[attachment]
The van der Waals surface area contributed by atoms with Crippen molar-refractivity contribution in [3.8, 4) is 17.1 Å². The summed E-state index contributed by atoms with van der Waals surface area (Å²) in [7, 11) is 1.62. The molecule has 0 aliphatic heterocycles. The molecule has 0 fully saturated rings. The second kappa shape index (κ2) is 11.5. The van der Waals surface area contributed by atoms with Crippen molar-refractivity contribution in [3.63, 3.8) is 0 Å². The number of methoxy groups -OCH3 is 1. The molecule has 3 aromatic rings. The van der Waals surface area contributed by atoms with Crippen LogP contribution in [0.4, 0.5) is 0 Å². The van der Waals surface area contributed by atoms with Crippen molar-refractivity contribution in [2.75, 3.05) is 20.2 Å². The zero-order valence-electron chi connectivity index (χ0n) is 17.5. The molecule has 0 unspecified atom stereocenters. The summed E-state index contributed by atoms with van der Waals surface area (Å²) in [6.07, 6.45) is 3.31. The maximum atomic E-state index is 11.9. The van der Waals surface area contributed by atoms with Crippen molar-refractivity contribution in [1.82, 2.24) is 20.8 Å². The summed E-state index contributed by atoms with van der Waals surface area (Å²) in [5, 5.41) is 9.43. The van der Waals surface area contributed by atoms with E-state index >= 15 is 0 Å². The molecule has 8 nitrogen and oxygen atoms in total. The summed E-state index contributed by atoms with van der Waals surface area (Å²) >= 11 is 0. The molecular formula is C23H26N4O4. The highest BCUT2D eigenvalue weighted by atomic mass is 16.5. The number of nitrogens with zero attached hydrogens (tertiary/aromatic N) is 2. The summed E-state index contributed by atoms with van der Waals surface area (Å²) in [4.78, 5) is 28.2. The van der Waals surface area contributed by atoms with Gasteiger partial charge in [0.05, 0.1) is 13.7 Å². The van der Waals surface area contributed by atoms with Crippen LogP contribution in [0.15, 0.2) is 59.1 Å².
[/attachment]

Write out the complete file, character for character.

The van der Waals surface area contributed by atoms with Crippen molar-refractivity contribution in [3.8, 4) is 17.1 Å². The summed E-state index contributed by atoms with van der Waals surface area (Å²) in [7, 11) is 1.62. The molecule has 0 aliphatic heterocycles. The molecule has 0 fully saturated rings. The second kappa shape index (κ2) is 11.5. The van der Waals surface area contributed by atoms with Crippen molar-refractivity contribution in [3.63, 3.8) is 0 Å². The number of methoxy groups -OCH3 is 1. The molecule has 3 aromatic rings. The van der Waals surface area contributed by atoms with Crippen LogP contribution in [0.4, 0.5) is 0 Å². The van der Waals surface area contributed by atoms with Crippen molar-refractivity contribution in [2.75, 3.05) is 20.2 Å². The zero-order valence-electron chi connectivity index (χ0n) is 17.5. The molecule has 0 unspecified atom stereocenters. The summed E-state index contributed by atoms with van der Waals surface area (Å²) in [6.07, 6.45) is 3.31. The maximum atomic E-state index is 11.9. The van der Waals surface area contributed by atoms with Crippen molar-refractivity contribution in [1.82, 2.24) is 20.8 Å². The summed E-state index contributed by atoms with van der Waals surface area (Å²) in [5, 5.41) is 9.43. The van der Waals surface area contributed by atoms with E-state index >= 15 is 0 Å². The molecule has 8 nitrogen and oxygen atoms in total. The summed E-state index contributed by atoms with van der Waals surface area (Å²) >= 11 is 0. The molecular formula is C23H26N4O4. The highest BCUT2D eigenvalue weighted by atomic mass is 16.5. The number of nitrogens with zero attached hydrogens (tertiary/aromatic N) is 2. The summed E-state index contributed by atoms with van der Waals surface area (Å²) in [4.78, 5) is 28.2. The van der Waals surface area contributed by atoms with Gasteiger partial charge in [0.05, 0.1) is 13.7 Å². The van der Waals surface area contributed by atoms with Crippen LogP contribution in [0.15, 0.2) is 59.1 Å².